Article 2019-03 Meat, Idols & Ancestors
Chapter 53: Meat, Idols & Ancestors
Eating meat, sacrificed to idols will not demonize believers per se. Such meat should not be eaten in pagan temples, because Christians should avoid table-fellowship with idol-worshipers. One’s conscience should either permit or forbid the eating of it. Conscience’s permission only comes by faith – that it does not harm. Conscience’s forbidding comes from fear that it will harm. Strong consciences should respect and honor the weaker ones.
Be careful, however, that the exercise of your freedom does not become a stumbling-block to the weak … When you sin against your brothers in this way and wound their weak conscience, you sin against Christ (1 Cor. 8:9,12)
You cannot drink the cup of the Lord and the cup of demons too; you cannot have a part in both the Lord’s table and the table of demons (1 Cor. 10:21)
During his third missionary journey Paul spent about 2½ years in Ephesus. In this period he wrote to the church in Corinth. We look at some issues that played a role there, which he addressed in his first letter. One is about sacrificing meat to idols, which is sold in the market place, or offered for consumption in the eating establishments that were attached to idol temples. Could Christians eat such meat with a clean conscience or not? That was the big question, and Paul spends considerable space in his letter to address that issue.
Missionaries may encounter practices where meat, if not sacrificed to idols, may have been sacrificed to ancestors. Young Christians may then encounter similar problems to those the Corinthians had. The two issues Paul addresses are whether eating such meat is permissible or not and how this affects the believers’conscience. The first has less relevance outside the context of traditional religions, but the second is of relevance in the whole Christian world and applies more widely than the first, because our consciences monitor and judge our Christian walk.
When we look at the first, it seems as if there is a contradiction between Paul permitting it on one hand, and forbidding it on the other. On the one hand he seems to say that it doesn’t really matter, because food doesn’t change when it is offered to idols and that it can be eaten without asking questions. The origin of meat doesn’t have to be questioned. On the other hand he seems to forbid it when he says that, because the meat has been sacrificed to demons, it is not good for believers to have fellowship with demons. So, how are we to understand this seeming contradiction?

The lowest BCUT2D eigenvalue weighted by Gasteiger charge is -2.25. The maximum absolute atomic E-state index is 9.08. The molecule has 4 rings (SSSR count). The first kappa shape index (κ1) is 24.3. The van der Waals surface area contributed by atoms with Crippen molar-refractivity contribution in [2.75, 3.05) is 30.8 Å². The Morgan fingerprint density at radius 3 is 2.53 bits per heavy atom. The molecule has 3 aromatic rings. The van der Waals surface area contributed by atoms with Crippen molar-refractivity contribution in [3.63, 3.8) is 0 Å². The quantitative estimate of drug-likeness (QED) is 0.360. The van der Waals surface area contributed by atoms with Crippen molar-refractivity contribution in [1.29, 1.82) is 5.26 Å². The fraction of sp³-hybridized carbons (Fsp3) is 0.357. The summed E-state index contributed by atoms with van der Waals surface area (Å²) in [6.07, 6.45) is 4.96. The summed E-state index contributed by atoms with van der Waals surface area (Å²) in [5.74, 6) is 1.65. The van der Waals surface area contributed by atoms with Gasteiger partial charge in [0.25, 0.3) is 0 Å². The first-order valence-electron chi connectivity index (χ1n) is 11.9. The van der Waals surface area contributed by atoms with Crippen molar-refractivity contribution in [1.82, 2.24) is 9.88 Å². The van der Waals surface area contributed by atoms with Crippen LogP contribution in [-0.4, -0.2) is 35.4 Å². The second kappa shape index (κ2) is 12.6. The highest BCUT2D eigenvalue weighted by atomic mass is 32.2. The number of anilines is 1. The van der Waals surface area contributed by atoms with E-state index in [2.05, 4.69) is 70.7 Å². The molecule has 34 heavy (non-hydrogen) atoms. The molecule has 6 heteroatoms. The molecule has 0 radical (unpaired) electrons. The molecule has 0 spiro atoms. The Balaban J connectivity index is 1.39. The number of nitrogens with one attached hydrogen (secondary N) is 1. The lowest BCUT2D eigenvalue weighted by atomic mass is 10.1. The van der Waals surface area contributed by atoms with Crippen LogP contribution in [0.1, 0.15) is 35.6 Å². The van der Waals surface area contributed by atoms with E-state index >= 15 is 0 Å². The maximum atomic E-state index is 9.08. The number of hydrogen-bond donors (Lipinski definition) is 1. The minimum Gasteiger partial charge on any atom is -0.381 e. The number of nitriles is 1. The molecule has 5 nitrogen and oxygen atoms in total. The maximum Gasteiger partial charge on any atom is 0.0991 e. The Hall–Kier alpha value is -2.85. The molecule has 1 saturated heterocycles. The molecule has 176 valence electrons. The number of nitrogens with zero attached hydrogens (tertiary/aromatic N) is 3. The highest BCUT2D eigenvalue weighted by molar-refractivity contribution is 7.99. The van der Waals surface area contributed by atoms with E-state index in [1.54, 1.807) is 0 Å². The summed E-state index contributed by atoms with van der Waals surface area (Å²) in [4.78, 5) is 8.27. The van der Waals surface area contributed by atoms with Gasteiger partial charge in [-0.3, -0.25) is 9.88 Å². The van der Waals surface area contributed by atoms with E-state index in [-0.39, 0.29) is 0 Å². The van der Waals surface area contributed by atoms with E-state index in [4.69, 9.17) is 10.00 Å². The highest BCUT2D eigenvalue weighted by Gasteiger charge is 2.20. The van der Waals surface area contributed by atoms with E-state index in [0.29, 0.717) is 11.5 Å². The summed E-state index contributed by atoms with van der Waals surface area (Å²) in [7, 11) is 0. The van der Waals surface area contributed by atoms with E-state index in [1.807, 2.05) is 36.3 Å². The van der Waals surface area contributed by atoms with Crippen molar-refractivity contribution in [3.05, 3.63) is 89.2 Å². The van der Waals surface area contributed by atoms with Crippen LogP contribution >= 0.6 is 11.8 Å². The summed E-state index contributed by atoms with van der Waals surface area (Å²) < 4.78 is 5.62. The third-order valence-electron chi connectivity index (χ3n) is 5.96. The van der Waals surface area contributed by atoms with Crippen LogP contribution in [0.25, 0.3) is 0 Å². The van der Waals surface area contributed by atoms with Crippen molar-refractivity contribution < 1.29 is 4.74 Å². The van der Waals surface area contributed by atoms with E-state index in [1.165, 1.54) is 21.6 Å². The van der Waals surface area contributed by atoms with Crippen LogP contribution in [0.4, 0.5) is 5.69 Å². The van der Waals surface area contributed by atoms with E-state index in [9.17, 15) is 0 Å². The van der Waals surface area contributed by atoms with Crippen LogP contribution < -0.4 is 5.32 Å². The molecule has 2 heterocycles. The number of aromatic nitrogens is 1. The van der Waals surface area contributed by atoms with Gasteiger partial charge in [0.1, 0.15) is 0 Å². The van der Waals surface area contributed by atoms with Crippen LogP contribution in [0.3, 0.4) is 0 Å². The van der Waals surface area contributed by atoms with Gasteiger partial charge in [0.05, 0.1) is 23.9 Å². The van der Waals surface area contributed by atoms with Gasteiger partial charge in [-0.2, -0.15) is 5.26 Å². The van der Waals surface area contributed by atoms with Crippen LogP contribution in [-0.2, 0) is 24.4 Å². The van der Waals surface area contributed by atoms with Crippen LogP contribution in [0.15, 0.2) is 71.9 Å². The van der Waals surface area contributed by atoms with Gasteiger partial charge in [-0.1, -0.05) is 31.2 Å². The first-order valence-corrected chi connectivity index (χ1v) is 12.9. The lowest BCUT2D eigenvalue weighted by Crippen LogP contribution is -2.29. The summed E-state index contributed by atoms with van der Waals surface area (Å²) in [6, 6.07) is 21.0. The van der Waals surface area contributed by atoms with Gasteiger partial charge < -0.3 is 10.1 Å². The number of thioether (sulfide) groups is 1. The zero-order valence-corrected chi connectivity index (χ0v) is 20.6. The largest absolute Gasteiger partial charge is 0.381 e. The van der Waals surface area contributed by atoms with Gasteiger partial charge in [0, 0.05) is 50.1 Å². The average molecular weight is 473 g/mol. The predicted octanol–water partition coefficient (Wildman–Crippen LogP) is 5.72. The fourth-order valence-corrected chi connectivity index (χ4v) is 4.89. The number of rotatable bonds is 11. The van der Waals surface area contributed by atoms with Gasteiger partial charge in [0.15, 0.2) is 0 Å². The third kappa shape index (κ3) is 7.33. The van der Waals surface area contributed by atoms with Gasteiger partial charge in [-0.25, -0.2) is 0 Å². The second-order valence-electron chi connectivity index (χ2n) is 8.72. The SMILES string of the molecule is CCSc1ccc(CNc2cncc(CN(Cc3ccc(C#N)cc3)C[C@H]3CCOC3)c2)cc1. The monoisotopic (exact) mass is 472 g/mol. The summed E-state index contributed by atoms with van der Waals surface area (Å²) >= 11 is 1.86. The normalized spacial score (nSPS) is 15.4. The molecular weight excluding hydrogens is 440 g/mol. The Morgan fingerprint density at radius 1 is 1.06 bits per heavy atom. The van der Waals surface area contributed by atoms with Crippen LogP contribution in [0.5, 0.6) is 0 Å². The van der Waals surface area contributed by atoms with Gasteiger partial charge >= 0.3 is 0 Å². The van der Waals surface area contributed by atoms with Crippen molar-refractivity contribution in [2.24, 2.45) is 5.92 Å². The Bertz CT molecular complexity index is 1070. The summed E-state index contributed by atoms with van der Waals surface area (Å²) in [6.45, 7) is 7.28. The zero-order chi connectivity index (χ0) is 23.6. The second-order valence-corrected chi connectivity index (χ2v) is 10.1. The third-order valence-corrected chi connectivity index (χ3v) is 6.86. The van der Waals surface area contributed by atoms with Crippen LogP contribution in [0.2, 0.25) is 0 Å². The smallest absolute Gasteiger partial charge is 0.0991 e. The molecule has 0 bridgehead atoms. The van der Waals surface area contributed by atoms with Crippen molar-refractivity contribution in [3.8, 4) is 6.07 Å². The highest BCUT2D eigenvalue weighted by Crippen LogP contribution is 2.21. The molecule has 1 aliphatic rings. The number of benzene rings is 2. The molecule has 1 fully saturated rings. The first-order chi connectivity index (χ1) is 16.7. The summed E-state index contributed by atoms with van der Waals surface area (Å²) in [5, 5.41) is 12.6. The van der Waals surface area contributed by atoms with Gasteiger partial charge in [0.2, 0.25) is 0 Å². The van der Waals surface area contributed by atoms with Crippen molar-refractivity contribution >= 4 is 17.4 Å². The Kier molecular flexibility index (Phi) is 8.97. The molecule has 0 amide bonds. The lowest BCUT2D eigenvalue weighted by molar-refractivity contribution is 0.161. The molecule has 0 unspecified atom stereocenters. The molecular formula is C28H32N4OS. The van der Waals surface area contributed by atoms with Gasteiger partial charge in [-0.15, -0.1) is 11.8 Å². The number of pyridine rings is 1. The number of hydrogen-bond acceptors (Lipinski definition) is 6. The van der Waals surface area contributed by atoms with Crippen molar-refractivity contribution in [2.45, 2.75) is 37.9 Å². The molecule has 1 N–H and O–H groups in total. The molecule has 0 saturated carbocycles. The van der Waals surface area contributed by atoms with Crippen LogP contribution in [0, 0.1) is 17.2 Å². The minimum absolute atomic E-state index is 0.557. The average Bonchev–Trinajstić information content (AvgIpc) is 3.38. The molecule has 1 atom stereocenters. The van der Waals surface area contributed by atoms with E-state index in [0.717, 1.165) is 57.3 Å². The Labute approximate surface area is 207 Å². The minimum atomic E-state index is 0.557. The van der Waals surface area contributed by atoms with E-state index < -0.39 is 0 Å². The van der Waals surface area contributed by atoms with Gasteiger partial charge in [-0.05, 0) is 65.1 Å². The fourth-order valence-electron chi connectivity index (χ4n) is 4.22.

The solution is found in the term ‘the table of the demons’. Although we might not have expected this, it has everything to do with location. The table of the demons was found in pagan temples, where meat was eaten in idolatrous surroundings, in fellowship with idolatrous people. This is where the core of Paul’s warning lies: don’t go to those places and don’t mingle with those people. There is no such magical thing as spiritual contamination by demons, just through eating meat, sacrificed to them. That is, if you can eat it outside those places (e.g. at home) without being condemned by your conscience.
But the man who has doubts is condemned if he eats, because his eating is not from faith; and everything that does not come from faith is sin (Rom. 14:23)
About the second point Paul explains that people with weak consciences cannot eat such meat without feeling guilty. If that is the case they shouldn’t do it, for what is not done by faith, with a guilty conscience, is sin. If on the other hand your conscience allows you to eat meat, offered to idols outside the place of those idols, there is nothing against it.
BUT if somebody with a weaker conscience than yours warns you, then you should not violate that person’s conscience by exercising your freedom. People with stronger consciences should honor those with weaker ones, whatever the issue is.
But that’s not all. Many things among Christians can present a bone of contention. Think about watching TV, going to the cinema, using make-up, wearing jewelry, ways of dressing, and use of alcohol or tobacco. Such stumbling blocks make God’s people fight and destroy each other. Most other issues depend on culture, habit and attitude.
Some things, acts or behavior of Christians offend other Christians. Problems occurs when laws are made by some, to be kept by (all) others – and if they don’t, they don’t belong to ‘our’ faith. We then gossip about them, with regard to their presumed carnality or legalism.
A war for the salvation of nations has to be fought, while Christians fight each other. How will we stand in Christ’s judgment? The question whether you were right will not be asked. The question will be: ‘What did you do to finish the great commission? Did you bury your talents in the soil of discussion, or did exploit them in the toil for the Kingdom?’
Discussion & dialogue
- Discuss what challenges there are in your church, denomination, or on the field you intend to serve – and how they can be addressed in a biblical, spiritually mature way
- Which 4 themes of the 10 feature in this story? How? (Answer is in the Teacher’s Guide)